The first of the Holman ancestors to come to America was William Holman and his wife, Winifred. They had with them a servant girl, Alice Abby, age 20 and five children ranging in age from ten to one year. William was born in Northampton, England in 1594 and died in Cambridge, Massachusetts in 1653. Winifred was born in 1597 and died on October 16, 1671.
They crossed the Atlantic on the ship “Defense” in 1635. Their first house was at Cambridge, Massachusetts where three more children were born, making a total of eight—five girls and three boys. The last child, a girl born in 1644, died young. Indians killed the next to last child on August 5, 1695 at Billerica, Massachusetts where she lived and had raised her own family. The Holman family moved from Cambridge to Boston where they built a nice home on the corner now occupied by the famous Botanical Gardens.
After the death of William Holman in 1653, the care of the family was left to his wife, who must earn the living. She did this by helping in the neighborhood at whatever she could find to do. She was especially apt in caring for the sick. She bathed and massaged, used roots and herbs, and invoked the blessings of the Lord on her patients.
Across the street from the Holman house lived a man by the name of John Gibson. Mr. Gibson had a daughter who had some strange fits that the doctor could do nothing for. The Holman family suggested that he let Mrs. Holman try to do something for his daughter through the blessings of God. This embittered Mr. Gibson who swore out a complaint against Widow Holman and her daughter May. They were arrested and put in prison on the charge of witchcraft. They were taken to Charleston, the county seat, for trial. This was a most serious charge in those days. After many long trials, they were acquitted and Mr. Gibbons was convicted of slanderous speech and forced to beg forgiveness for the evil he had committed against God. And the wrong he had done to the Holman family. Mrs. Holman is known in history as the first Christian Scientist in America.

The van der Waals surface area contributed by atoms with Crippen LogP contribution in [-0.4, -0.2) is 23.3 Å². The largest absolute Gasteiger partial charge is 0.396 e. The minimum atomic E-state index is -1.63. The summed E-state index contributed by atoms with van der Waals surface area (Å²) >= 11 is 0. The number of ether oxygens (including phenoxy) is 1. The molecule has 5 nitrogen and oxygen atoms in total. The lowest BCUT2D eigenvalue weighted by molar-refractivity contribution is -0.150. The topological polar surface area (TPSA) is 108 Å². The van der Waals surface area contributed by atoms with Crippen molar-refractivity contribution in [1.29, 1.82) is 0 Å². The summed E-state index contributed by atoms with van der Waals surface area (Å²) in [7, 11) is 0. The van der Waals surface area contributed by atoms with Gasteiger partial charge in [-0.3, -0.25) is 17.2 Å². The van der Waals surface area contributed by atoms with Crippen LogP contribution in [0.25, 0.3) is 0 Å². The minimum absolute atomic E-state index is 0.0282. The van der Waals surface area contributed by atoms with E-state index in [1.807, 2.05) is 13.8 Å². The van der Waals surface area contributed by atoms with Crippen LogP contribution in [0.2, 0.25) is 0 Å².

Our line comes down through Jeremiah, the oldest son of William and Winifred. He was six years old when they came to America. He was born in 1628 and died in 1709. He married twice, Mary (Mercy) and Susanna.
The next in line is Abraham son of Jeremiah and Mary. He was born about 1673 and died in 1726. He married Susanna Tarbell. They had three children; the youngest of them was Nathaniel. He married Elizabeth Knight and they had Johnathan Holman on October 9, 1735. Johnathan married Olive Farr. They were the parents of Johnathan Jr. born 26 February 1765. He married Zilpha Sawyer.
The Holman’s had settled in various parts of the state of Massachusetts with the tendency to move west for better opportunities. Each generation accomplished work within their town and county and within their church. They held offices in town and county and were prominent in church affairs. There were soldiers among them. They were industrious, thrifty people. Each generation increased its holdings until many of them became financially well off those early days. Johnathan Sr. was born in Boston, Massachusetts. When he was 23 he served in the conquest of Canada. He moved to Stowe, where he married Olive Farr. By the time Johnathan Jr. was born they had made their way into Genesee County, New York. Johnathan Jr. returned to Massachusetts to Templeton to claim his bride, Zilpha Sawyer. She was born 9 March 1765 and died 5 Dec 1818 at Stafford, Genesee, New York.
There were fifteen children born in the family of Johnathan and Zilpha. Among the children of this family was Joshua Sawyer Holman, the fifth child born 12 April 1794 and died 1 November 1846. He married Rebecca W. Greenleaf and their son John Greenleaf settled in Pleasant Grove, Utah after bringing the family onto Utah after his father’s death. David Holman (the youngest) married Eliza Coffman in the Nauvoo temple and was sent to settle Panacca, Nevada. The ancestor on our line is James Sawyer Holman, born 17 September 1805 and died 21 June 1873. He married Naomi Roxanna LeBaron.